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Given the following bash script:

testing.sh:

for i in {1..50}; 
do 
    sleep 0.1;
    echo -n $i;
done

How can I make PERL output in real time with each echo? It works fine if its echo but echo -n seems to make PERL think its one big echo, instead of separate echos.

PERL code that works with normal echo's

$| = 1;

open CMD, "testing.sh 2>&1 |";
         while (<CMD>) {
                print "$_ \r";
        }
close CMD;

If you run it you'll see that PERL won't print anything for 5 seconds (50 * 0.1s). If you simply change the echo -n to echo then it will output in real time.

The idea here is that I use the command echo -ne "...\r" in bash and I wish to achieve the same effect using PERL.


edit:

My 1..50 example was just to demonstrate. The actually thing I am looking to print in PERL in a bash progress bar that will update like:

[####..............................................] 6.20%
[####..............................................] 6.40%
[#####.............................................] 7.40%

except the bash will use \r instead of \n. This is acts similar to wget's progress bar. I am hoping to have the same effect in PERL. The good thing is that I see read can read by X chars, and the echo will be a set length. I cannot find any good examples that would fit what I am trying to do thoguh.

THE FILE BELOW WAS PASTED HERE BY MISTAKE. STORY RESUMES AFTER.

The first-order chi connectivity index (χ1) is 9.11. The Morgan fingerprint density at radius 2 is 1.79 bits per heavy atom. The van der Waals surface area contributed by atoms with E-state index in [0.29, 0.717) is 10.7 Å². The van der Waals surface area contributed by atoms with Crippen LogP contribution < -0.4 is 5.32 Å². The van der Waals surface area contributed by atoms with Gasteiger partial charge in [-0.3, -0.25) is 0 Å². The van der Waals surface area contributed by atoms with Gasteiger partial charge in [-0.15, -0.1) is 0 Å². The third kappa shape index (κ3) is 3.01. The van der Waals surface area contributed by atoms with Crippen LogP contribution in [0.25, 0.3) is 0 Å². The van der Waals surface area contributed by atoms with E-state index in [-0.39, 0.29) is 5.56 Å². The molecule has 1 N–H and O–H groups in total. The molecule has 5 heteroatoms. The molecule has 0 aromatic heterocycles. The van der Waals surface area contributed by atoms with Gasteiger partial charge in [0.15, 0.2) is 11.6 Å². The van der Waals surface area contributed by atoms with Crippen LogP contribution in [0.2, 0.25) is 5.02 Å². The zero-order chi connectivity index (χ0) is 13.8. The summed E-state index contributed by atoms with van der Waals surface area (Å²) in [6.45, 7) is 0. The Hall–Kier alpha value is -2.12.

edit 2:

I got what I need read...

Now I am working on perfecting it with the progress bar. The progress bar is exactly 60 bytes, and I using the following:

$| = 1;

open CMD, "testing.sh 2>&1 |";

my ($buf, $data, $n);


while (($n = read CMD, $data, 60) != 0) {
  print $data;
}

close CMD; 
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2  
Problem is, it's not Perl doing the echo, it's the shell - Perl can't control the shell's flushing behavior. doing while (<CMD>) tries to read a line, and Perl won't "see" a line until the shell command issues a newline. You'd have to read char-by-char instead. –  Marc B Feb 16 '11 at 19:54

1 Answer 1

up vote 6 down vote accepted

while(<CMD>) reads a line at a time. echo -n doesn't send newlines, so there's no "line" to read until EOF is reached. You can use read or getc instead of the implict readline you get with <CMD> to read a character at a time. There's also the Term::ReadKey module in CPAN, which allows non-blocking single-character reading.

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